Fathers and Sons is Turgenev’s version of the age-old tale of the battle between the older and the younger generation. Set in 19th century Russia, the novel brings out the schism between the liberal-minded older generation, who preferred western-based social changes in Russia, and the younger generation of nihilists, who defied the old order and authority.
This is my first Turgenev novel and was very much surprised by its modernity. The use of the language and the easy and light writing style were quite contrary to the Russian literary experience that I have had so far. Turgenev is quite a different Russian author. His writing doesn’t follow the deep philosophical and psychological style of that of Dostoevsky and Tolstoy. While his subject matter is essentially Russian, his writing is more akin to his English and French counterparts. The light, lively, and dramatic quality in his writing and the humour make this novel a very enjoyable read.
Turgenev brings an interesting set of characters to the story. The older and younger characters, both men and women, interested me equally. I was at a loss as to who the main character was, and settled it upon Bazarov. Bazarov, the nihilist, was not an easy character to like. In the beginning, I simply loathed him. But with time, he grew on me. This is not to say that his character was made likable by Turgenev. Bazarov was the same cynic from beginning to end, although he undergoes a character conflict with his unrequited love for Anna Sergeyevna. While Bazarov represented the young ideals alongside his disciple Arkady, Nikolai and Pavel represented the old nobility who enjoyed their living in a westernized style. The two sets of conflicting characters were a treat to read.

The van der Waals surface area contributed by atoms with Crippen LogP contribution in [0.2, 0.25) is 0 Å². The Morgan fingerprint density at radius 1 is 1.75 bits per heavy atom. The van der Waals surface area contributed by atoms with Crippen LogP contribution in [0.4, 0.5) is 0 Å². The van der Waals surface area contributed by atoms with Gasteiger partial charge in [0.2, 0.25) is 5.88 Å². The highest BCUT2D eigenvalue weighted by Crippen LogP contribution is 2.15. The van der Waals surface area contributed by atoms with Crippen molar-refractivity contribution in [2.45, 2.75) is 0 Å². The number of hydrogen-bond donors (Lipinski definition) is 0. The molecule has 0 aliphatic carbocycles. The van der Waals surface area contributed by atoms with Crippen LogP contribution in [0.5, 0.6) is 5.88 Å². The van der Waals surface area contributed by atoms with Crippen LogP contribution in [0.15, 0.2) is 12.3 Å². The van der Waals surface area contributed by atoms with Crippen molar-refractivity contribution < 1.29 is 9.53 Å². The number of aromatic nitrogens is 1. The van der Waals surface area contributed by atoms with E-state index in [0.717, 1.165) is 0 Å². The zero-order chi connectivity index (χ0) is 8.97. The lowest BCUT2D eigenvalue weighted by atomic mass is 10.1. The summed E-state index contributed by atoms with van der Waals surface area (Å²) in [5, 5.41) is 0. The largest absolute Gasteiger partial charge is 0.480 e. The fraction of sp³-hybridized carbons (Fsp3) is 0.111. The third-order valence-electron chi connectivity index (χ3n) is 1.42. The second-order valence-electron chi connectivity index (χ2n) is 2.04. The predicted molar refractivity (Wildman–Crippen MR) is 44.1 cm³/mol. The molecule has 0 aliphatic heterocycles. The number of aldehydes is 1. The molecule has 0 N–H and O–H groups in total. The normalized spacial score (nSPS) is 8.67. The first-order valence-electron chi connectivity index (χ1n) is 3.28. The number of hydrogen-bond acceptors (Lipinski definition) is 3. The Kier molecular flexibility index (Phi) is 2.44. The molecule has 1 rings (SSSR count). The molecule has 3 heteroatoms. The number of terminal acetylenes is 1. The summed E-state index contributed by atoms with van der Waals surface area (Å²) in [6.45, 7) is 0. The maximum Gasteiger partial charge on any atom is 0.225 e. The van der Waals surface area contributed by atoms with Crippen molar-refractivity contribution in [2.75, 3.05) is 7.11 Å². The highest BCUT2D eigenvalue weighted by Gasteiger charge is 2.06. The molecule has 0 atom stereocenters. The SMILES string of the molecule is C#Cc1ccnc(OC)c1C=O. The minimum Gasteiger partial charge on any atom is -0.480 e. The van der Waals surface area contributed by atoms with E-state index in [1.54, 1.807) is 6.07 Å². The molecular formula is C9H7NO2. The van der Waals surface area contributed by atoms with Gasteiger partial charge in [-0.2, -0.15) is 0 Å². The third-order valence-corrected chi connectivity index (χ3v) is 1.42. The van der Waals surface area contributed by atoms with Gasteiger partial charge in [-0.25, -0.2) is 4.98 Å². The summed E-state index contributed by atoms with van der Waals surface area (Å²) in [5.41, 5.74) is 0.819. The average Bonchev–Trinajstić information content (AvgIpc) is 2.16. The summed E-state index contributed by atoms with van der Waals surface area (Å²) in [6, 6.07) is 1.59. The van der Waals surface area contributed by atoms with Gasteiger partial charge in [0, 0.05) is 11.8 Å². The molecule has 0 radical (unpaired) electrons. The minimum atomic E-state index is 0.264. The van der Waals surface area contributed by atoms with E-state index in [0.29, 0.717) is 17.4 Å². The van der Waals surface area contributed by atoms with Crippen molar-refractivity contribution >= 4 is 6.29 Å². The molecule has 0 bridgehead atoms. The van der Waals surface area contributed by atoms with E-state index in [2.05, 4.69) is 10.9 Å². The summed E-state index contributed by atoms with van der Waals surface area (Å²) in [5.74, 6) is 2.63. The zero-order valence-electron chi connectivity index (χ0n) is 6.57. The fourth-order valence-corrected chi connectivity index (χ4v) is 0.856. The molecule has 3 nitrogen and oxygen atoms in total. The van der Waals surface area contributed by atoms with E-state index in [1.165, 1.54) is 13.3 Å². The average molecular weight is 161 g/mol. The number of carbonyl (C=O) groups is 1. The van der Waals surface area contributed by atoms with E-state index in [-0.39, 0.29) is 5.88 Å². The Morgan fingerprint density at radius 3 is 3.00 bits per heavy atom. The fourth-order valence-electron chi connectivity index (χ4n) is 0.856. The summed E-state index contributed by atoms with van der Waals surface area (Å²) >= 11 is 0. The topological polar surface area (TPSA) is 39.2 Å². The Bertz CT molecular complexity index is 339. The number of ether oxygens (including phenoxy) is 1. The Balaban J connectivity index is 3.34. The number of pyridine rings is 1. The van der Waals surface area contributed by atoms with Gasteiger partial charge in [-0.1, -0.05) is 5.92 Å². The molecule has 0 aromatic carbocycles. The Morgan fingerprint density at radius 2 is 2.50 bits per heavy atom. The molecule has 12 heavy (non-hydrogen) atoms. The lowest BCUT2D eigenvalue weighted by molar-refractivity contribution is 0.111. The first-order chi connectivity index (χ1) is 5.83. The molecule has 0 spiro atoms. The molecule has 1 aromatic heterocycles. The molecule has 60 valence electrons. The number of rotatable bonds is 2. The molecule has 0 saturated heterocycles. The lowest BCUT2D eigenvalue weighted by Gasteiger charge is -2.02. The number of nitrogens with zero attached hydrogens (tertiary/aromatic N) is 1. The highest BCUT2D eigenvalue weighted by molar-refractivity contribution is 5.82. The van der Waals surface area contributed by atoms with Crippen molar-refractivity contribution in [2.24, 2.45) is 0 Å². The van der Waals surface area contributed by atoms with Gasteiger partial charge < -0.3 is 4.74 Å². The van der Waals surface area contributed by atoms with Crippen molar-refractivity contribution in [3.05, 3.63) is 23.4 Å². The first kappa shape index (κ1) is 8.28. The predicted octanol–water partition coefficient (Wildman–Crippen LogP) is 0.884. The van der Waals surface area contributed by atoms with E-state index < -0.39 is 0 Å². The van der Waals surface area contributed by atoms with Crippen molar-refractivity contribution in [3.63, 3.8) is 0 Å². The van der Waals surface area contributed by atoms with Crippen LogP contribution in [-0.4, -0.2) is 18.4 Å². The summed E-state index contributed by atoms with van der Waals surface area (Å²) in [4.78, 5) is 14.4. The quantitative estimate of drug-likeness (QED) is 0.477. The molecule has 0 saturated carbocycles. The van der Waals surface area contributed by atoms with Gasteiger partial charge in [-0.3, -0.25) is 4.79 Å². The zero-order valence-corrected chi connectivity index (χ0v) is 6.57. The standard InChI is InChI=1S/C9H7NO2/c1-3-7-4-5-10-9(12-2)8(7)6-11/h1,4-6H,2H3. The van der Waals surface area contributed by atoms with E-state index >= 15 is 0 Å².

The story has a bittersweet end. Turgenev has worked towards a collapse of both this idealism. Arkady falls out with his idol, Bazarov, and turns towards a liberal life. Bazarov himself succumbs to human nature and gives in to human feelings when he falls in love. The man who defies authority falls under the authority of his heart. Nikolai marries his mistress with Pavel’s consent and Pavel wastes away his “aristocratic” life in complete idleness. I don’t know what Turgenev’s views on liberalism and nihilism are, but if the story is privy to his perspective, it looks as if he has been most dissatisfied with the hypocrisy surrounding both factions.
The story, the characters, and the writing were all very well done and the combination brings to the reader a wonderful novel. It was very interesting and engaging. For a very long time, I have wanted to read Turgenev, and I’m happy to have ended the long wait with this read.